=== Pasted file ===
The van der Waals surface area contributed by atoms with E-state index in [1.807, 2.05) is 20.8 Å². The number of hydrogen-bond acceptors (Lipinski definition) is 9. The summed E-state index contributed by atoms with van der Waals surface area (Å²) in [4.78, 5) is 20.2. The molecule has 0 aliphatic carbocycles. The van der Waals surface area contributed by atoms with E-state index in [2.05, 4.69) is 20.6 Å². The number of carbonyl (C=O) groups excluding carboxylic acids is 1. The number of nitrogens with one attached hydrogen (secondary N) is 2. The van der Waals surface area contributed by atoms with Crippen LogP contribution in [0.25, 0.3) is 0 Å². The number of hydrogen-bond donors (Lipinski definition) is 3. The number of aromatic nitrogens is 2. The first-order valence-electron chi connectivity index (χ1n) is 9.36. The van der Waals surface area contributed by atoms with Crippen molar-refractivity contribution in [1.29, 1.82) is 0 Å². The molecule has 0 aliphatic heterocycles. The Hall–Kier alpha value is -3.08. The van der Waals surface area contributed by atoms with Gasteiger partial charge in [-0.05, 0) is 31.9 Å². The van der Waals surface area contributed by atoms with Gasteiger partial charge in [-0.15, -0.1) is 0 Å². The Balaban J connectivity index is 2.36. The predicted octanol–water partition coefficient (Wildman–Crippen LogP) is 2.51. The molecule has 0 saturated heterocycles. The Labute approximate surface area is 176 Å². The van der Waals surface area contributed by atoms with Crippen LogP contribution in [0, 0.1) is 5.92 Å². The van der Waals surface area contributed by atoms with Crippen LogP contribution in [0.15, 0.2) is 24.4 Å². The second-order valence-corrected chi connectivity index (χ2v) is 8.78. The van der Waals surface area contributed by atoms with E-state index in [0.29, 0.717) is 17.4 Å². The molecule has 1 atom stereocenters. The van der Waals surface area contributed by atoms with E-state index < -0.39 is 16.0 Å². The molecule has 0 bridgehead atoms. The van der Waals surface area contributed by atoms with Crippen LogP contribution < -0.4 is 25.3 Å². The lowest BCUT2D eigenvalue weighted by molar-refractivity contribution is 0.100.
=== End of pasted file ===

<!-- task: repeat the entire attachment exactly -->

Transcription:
The van der Waals surface area contributed by atoms with E-state index in [1.807, 2.05) is 20.8 Å². The number of hydrogen-bond acceptors (Lipinski definition) is 9. The summed E-state index contributed by atoms with van der Waals surface area (Å²) in [4.78, 5) is 20.2. The molecule has 0 aliphatic carbocycles. The van der Waals surface area contributed by atoms with E-state index in [2.05, 4.69) is 20.6 Å². The number of carbonyl (C=O) groups excluding carboxylic acids is 1. The number of nitrogens with one attached hydrogen (secondary N) is 2. The van der Waals surface area contributed by atoms with Crippen LogP contribution in [0.25, 0.3) is 0 Å². The number of hydrogen-bond donors (Lipinski definition) is 3. The number of aromatic nitrogens is 2. The first-order valence-electron chi connectivity index (χ1n) is 9.36. The van der Waals surface area contributed by atoms with Crippen molar-refractivity contribution in [1.29, 1.82) is 0 Å². The molecule has 0 aliphatic heterocycles. The Hall–Kier alpha value is -3.08. The van der Waals surface area contributed by atoms with Gasteiger partial charge in [-0.05, 0) is 31.9 Å². The van der Waals surface area contributed by atoms with Gasteiger partial charge in [-0.15, -0.1) is 0 Å². The Balaban J connectivity index is 2.36. The predicted octanol–water partition coefficient (Wildman–Crippen LogP) is 2.51. The molecule has 0 saturated heterocycles. The Labute approximate surface area is 176 Å². The van der Waals surface area contributed by atoms with Crippen LogP contribution in [0, 0.1) is 5.92 Å². The van der Waals surface area contributed by atoms with Crippen LogP contribution in [0.15, 0.2) is 24.4 Å². The second-order valence-corrected chi connectivity index (χ2v) is 8.78. The van der Waals surface area contributed by atoms with E-state index in [0.29, 0.717) is 17.4 Å². The molecule has 1 atom stereocenters. The van der Waals surface area contributed by atoms with E-state index < -0.39 is 16.0 Å². The molecule has 0 bridgehead atoms. The van der Waals surface area contributed by atoms with Crippen LogP contribution < -0.4 is 25.3 Å². The lowest BCUT2D eigenvalue weighted by molar-refractivity contribution is 0.100.